The use of numerical methods in systems with chemical reaction and diffusion
Robles, Antonio Montalvo
Master of Science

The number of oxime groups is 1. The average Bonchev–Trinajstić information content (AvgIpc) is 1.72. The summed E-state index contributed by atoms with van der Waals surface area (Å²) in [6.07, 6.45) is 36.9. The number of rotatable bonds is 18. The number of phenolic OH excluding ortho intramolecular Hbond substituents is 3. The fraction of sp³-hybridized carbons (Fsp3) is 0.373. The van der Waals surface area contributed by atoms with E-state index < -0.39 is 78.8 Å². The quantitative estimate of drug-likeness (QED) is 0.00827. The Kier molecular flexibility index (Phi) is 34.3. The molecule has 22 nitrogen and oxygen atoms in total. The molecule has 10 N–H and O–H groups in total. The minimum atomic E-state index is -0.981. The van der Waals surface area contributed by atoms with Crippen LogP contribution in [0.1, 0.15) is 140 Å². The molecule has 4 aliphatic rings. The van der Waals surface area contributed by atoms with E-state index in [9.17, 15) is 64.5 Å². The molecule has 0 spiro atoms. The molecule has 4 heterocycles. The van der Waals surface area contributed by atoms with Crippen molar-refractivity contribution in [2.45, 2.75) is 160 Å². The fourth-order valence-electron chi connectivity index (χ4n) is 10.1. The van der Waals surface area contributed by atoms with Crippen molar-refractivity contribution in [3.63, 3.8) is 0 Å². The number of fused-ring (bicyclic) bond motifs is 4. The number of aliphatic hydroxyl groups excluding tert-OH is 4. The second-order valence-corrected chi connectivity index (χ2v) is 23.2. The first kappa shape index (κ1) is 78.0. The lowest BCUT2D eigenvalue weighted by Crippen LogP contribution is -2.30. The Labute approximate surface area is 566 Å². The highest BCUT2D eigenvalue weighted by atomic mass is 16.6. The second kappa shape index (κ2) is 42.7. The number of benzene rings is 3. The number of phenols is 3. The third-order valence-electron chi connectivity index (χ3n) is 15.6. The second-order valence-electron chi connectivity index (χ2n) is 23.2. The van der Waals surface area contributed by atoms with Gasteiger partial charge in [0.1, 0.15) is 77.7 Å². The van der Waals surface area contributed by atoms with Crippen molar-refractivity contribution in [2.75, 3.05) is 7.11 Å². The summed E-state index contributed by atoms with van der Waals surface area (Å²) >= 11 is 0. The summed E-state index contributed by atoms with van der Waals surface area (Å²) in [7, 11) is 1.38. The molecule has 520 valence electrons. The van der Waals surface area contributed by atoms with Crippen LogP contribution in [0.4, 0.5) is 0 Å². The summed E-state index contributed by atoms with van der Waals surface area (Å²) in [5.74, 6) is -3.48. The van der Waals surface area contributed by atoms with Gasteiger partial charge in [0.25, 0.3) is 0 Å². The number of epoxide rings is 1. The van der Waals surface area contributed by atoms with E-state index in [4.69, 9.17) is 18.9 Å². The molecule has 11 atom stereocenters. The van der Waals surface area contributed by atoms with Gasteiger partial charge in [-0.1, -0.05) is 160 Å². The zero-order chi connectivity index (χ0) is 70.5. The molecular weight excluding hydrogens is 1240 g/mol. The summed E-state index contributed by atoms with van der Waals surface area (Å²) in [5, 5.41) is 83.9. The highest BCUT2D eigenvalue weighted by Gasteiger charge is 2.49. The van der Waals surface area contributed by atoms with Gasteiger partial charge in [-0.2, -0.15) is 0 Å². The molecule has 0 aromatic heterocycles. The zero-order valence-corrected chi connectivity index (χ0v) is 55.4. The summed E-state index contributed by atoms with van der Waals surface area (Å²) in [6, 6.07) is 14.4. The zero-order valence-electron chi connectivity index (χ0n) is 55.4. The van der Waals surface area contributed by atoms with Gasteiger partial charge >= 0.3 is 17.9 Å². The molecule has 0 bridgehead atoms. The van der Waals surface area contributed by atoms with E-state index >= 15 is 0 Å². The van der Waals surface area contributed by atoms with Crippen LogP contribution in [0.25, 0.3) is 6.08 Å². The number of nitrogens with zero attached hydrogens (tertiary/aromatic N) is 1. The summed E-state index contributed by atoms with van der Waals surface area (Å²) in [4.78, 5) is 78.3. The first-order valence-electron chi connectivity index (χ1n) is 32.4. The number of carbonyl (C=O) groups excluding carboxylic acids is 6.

In this work the application of two numerical methods to the solution of the partial differential equations of diffusion and chemical reaction is described. The following systems were considered. a) When the ends of a catalytic wire are held adiabatic, the existence of steady state temperature and composition distribution in the form of standing waves has been demonstrated. Using finite differences and Galerkin's method the development in time of perturbations of these unstable states is explored. b) In the second example analysed it is shown that with appropriate kinetics, a chemical system, originally with a steady state in which composition and temperature are uniform, might develop instabilities which eventually will produce a non homogeneous distribution of components. It is shown that this new state is probably stable and has the form of standing waves. The time behavior of these systems is investigated by integration forward in time of the full nonlinear partial differential equations using finite differences, and using Galerkin's approximation with Hermite cubic polynomials as basis functions. It was observed that for the wire problem the finite differences scheme takes considerably less computing time than the Galerkin method, and for the second problem, depending on the computational scheme used in the finite differences approximation and on the type of boundary conditions imposed on the system, the computing time can be lower than or approximately equal to that required in the Galerkin's method.